City council members in Columbia, South Carolina, concerned that the city was becoming a “magnet for homeless people,” passed an ordinance giving the homeless the option to either relocate or get arrested. The council later rescinded the ordinance, after backlash from police officers, city workers, and advocates.
Last year, Tampa, Florida — which had the most homeless people for a mid-sized city — passed an ordinance allowing police officers to arrest anyone they saw sleeping in public, or “storing personal property in public.” The city followed up with a ban on panhandling downtown, and other locations around the city.
Philadelphia took a somewhat different approach, with a law banning the feeding of homeless people on city parkland. Religious groups objected to the ban, and announced that they would not obey it.
Raleigh, North Carolina took the step of asking religious groups to stop their longstanding practice of feeding the homeless in a downtown park on weekends. Religious leaders announced that they would risk arrest rather than stop.
This trend makes Utah’s accomplishment even more noteworthy. In eight years, Utah has quietly reduced homelessness by 78 percent, and is on track to end homelessness by 2015.
How did Utah accomplish this? Simple. Utah solved homelessness by giving people homes. In 2005, Utah figured out that the annual cost of E.R. visits and jail says for homeless people was about $16,670 per person, compared to $11,000 to provide each homeless person with an apartment and a social worker. So, the state began giving away apartments, with no strings attached. Each participant in Utah’s Housing First program also gets a caseworker to help them become self-sufficient, but the keep the apartment even if they fail. The program has been so successful that other states are hoping to achieve similar results with programs modeled on Utah’s.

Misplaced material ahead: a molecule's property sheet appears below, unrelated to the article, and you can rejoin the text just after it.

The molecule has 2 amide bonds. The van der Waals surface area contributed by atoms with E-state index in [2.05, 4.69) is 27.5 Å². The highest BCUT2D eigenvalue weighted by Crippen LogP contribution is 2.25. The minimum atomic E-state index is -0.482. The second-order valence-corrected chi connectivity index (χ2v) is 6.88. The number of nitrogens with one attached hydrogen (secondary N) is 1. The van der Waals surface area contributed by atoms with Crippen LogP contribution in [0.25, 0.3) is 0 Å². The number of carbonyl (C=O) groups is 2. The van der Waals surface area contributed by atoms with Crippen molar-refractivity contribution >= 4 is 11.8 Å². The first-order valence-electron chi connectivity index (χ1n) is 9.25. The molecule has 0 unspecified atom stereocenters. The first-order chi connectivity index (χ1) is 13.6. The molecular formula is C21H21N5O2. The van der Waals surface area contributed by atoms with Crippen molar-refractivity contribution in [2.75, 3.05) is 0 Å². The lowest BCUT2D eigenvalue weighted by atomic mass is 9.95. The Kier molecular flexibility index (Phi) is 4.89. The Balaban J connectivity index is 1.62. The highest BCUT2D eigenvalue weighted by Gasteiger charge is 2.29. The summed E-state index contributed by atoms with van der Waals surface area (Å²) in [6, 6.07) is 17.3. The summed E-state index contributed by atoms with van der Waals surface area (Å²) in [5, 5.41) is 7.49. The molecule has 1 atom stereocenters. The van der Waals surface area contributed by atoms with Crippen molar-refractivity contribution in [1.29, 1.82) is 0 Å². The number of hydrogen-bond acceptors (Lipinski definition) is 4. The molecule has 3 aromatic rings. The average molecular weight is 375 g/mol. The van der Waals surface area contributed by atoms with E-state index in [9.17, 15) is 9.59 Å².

This is amazing. 

People have been saying for years that outright giving away homes to the homeless would actually save money in the long run but I had no idea ANYWHERE in America had the balls to try it.
Also props to those Churches who were told to stop feeding homeless people and said (in a more Church-friendly way, I’m assuming) fuck the police.

Hey look when you actually help people, everybody benefits.

springslotus:

bogleech:

shezzainblue:

thinksquad:

Utah is ending homelessness by giving people an apartment or home.

Earlier this month, Hawaii State representative Tom Bower (D) began walking the streets of his Waikiki district with a sledgehammer, and smashing shopping carts used by homeless people. “Disgusted” by the city’s chronic homelessness problem, Bower decided to take matters into his own hands — literally. He also took to rousing homeless people if he saw them sleeping at bus stops during the day.

Bower’s tactics were over the top, and so unpopular that he quickly declared “Mission accomplished,” and retired his sledgehammer. But Bower’s frustration with his city’s homelessness problem is just an extreme example of the frustration that has led cities to pass measures that effective deal with the homeless by criminalizing homelessness.